Stand by for taste tests on solar/battery power

In the interest of science, I already have some all-electric cooking and baking experiments lined up this winter and spring. My wife is a fantastic cook with years of experience as a catering manager. And my son Kevin is a Culinary Institute graduate who teaches baking and pastry making in a tech school. I’m pretty decent on the grill, and it does appear that Santa is bringing me a pellet smoker for Christmas. So, we’ve all volunteered to help measure energy usage with electric kitchen appliances such as induction burners, air fryers, sous vide cookers, and electric convection ovens. Yummy!

OK, everyone. Remember that electricity is a useful and powerful force, so we all need to pay attention to safety precautions while using it.

Let’s eat safe out there….

Send your questions to me at my new RVelectricity forum here.

Mike Sokol is an electrical and professional sound expert with 50+ years in the industry. His excellent book RV Electrical Safety is available at Amazon.com. For more info on Mike’s qualifications as an electrical expert, click here.

You don’t want to miss Mike’s webcasts on his YouTube channel.

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Carson Axtell
1 month ago

The HotLogic portable ovens/food warmers are another possibility worth looking at for slow cooking. They are available in 12 volt or 120 volt models, and heat up the Pyrex casserole containers the food is cooked in to 165*F, which is high enough to kill harmful germs, but only use 45-100 watts/hour, depending on the size of oven used. Most of their recipes call for about 6-8 hours cooking time, depending on whether or not the meals are frozen to start. They’re also pretty inexpensive. (https://hotlogic.com/)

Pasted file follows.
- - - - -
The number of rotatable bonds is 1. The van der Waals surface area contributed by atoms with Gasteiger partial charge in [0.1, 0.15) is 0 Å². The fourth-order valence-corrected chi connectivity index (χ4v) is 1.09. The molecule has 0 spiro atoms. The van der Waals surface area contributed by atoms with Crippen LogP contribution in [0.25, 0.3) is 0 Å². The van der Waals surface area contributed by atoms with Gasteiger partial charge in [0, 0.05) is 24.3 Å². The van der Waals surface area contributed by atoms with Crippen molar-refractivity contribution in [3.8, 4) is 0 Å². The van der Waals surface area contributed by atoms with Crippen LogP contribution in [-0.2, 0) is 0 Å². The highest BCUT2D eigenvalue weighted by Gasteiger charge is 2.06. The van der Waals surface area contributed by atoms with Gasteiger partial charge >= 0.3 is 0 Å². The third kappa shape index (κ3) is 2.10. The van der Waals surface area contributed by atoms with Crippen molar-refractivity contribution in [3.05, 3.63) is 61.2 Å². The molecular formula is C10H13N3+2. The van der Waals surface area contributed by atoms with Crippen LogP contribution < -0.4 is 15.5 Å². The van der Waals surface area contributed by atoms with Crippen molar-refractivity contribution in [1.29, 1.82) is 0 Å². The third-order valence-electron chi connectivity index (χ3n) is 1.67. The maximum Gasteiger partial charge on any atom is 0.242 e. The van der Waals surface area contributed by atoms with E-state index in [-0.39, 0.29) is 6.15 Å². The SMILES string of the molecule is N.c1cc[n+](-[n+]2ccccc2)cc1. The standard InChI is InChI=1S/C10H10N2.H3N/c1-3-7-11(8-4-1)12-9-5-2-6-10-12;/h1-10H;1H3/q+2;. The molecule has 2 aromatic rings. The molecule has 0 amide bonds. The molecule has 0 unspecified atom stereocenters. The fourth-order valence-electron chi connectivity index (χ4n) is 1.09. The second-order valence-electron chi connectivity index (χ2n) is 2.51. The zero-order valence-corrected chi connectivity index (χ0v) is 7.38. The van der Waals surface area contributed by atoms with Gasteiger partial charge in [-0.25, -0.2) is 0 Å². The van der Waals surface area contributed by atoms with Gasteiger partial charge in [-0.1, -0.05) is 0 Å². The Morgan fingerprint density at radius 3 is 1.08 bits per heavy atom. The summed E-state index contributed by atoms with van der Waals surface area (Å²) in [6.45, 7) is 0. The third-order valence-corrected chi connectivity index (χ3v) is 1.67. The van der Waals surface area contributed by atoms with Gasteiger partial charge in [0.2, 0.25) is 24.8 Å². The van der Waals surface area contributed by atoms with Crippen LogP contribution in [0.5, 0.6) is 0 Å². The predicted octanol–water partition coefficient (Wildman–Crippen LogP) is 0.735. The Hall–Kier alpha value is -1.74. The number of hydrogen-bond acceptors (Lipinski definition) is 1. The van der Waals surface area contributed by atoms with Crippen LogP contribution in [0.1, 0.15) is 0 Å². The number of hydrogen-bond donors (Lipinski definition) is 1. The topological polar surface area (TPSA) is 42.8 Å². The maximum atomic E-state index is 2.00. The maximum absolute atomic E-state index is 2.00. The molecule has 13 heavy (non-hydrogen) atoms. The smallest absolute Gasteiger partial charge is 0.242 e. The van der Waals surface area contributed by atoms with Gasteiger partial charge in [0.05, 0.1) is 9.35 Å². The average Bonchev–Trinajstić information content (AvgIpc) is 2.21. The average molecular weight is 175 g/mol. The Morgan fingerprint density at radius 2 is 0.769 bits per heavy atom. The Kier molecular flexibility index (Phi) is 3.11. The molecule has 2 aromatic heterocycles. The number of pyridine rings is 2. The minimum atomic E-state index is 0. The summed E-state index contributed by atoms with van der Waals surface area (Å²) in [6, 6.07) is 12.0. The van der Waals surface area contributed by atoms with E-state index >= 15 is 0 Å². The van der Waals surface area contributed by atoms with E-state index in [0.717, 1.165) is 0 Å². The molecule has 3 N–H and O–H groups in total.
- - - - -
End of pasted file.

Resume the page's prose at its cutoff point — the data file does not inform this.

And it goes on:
annie
1 month ago

Yes, Mike, I also want to know the recipe for your wife’s pork and sauerkraut in the slow cooker! We’re new to RVing and plan to use our cooker a lot, and pork and sauerkraut is one of our favorites. Could you ask her, “Pretty Please”, to share it with us? Thanks, and Merry Christmas!

Cathi
1 month ago

This question might not be relevant, but in order to use a slow cooker, I have to turn on the inverter. Doesn’t that also draw power that is not in your calculation? Thanks for all of your helpful articles.

Jesse Crouse
1 month ago

So how much is the Gym membership costing you to work all of this “testing” off?

Sarah
1 month ago

Thank you for breaking it down for us!

David Telenko
1 month ago

Hey Mike great information about the slow cooker! What I want to know is what is the recipe for the pork and sauerkraut????
Snoopy